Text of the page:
removed from solid bottom boards to prevent fires when using an in-hive heater on the floor. Place 2
grams (1/2 teaspoon) oxalic acid crystals in the vaporizer device, insert the applicator into the
flight entrance of the hive, cover the entrance with a towel and turn on the device. Follow the
directions for your specific applicator. Honey supers can be replaced on the hive 20 minutes after
application. Treatment is most effective when broodless, but application can be repeated after 2
weeks if brood is present.
Hops Beta Acids are derived from the hops plant (HopGuard 3®). Treated
cardboard strips are placed over
frames, and phoretic mites are killed as bees contact the material. Once strips have dried, bees will
chew up and begin to remove them. Treatment should be repeated after two weeks. Product is food grade
material, and can be used when honey supers are present, but works best when no brood is present for an
extended period. Follow manufacturer’s label directions.
A number of plant essential oils have acaricidal properties. Concentrated thymol , isolated from the thyme
plant, is one of the most effective. It may be formulated with menthol, camphor, eucalyptus, wintergreen
oil, or other ingredients in commercial products. These products must volatilize in the hive, and their
effectiveness is temperature dependent. Each product formulation has its own specific recommended
temperature range, which is typically between 65-85°F (18-30 C). Consult product label for specific
In general, these products should be placed into hives for an initial treatment period, and then replaced
approximately two weeks later with a second dose, to ensure that mites from multiple brood cycles are
exposed. Products may be available in pre-measured doses or in bulk quantities. Some commercially
available essential oil products include Apivar®, Thymovar®, and ApilifeVar®.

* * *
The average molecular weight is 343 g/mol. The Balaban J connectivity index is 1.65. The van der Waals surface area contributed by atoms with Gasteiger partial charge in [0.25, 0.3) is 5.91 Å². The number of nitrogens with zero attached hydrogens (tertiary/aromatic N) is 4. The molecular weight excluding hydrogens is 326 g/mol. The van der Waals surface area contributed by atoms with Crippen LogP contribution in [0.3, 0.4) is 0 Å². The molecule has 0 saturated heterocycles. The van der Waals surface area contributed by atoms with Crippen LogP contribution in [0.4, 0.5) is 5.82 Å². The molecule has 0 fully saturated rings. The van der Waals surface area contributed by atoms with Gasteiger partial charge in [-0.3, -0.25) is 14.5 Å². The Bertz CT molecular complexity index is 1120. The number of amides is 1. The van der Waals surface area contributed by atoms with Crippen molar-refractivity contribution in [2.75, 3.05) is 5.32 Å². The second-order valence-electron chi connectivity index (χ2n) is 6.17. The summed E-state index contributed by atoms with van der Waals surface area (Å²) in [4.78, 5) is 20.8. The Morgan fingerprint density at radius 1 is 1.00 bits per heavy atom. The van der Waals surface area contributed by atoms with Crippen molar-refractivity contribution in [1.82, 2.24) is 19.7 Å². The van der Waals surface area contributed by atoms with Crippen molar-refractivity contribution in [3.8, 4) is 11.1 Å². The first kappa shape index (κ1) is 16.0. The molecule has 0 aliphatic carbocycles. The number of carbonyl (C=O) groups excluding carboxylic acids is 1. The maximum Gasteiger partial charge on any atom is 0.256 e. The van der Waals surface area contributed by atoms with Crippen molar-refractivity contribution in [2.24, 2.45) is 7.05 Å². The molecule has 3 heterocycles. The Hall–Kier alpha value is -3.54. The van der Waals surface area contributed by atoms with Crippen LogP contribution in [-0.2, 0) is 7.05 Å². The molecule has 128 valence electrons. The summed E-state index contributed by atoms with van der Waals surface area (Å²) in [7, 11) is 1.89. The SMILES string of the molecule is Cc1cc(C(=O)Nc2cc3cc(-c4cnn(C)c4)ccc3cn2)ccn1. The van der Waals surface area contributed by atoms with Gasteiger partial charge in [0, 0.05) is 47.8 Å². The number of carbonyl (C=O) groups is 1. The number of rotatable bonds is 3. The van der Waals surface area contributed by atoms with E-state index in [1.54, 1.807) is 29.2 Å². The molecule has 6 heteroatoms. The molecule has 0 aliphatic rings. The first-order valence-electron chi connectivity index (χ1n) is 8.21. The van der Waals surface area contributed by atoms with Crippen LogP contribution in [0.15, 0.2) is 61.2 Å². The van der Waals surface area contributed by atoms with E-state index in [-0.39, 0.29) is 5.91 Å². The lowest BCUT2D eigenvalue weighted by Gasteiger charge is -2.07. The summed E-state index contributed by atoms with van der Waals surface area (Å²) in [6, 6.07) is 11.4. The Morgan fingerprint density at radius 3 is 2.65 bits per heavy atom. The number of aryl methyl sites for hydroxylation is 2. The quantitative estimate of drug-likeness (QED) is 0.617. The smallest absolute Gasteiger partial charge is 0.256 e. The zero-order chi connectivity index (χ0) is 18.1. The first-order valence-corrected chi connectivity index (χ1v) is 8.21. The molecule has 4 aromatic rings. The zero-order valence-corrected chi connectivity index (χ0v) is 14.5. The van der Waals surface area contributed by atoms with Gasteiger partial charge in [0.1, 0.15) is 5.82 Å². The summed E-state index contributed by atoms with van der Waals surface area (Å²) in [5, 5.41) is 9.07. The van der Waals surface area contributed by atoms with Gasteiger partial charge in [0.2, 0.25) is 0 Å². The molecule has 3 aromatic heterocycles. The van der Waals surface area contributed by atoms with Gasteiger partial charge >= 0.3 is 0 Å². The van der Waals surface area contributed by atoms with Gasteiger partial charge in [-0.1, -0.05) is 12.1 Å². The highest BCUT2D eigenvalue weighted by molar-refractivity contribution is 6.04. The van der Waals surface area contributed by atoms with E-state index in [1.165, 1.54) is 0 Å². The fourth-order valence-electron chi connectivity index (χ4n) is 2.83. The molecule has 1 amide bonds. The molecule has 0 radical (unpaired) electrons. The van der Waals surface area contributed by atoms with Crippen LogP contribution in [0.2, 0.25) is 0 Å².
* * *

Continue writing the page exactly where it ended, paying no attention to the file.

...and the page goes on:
Read and follow the specific manufacturer’s directions or each product package for best results. Note
that some essential oils can be toxic to honey bees, and experimentation with non-commercial mixtures is
done at the beekeeper’s own risk to the hive. Volatile essential oils should never be applied to a
colony while honey supers are in place because the quality and value of the honey can be severely
Genetic Mite Resistance
European honey bees have not had a sufficiently long association with varroa mites to develop a stable
host-parasite relationship to better withstand this novel pest on their own. Some genetic lines of bees
have begun to show resistance to varroa, and queen producers have had some success with breeding these
traits into commercially available bee stock.Russian honey bees reduce varroa
populations by vigorously
grooming mites from themselves and nest mates. Some bees may exhibit varroa sensitive hygienic
behavior by detecting reproducing mites in capped brood cells, and then removing both pupae and mites
and disrupting mite reproduction.
Other lines of bees may also demonstrate various mechanisms for mite resistance, but honey bee queens and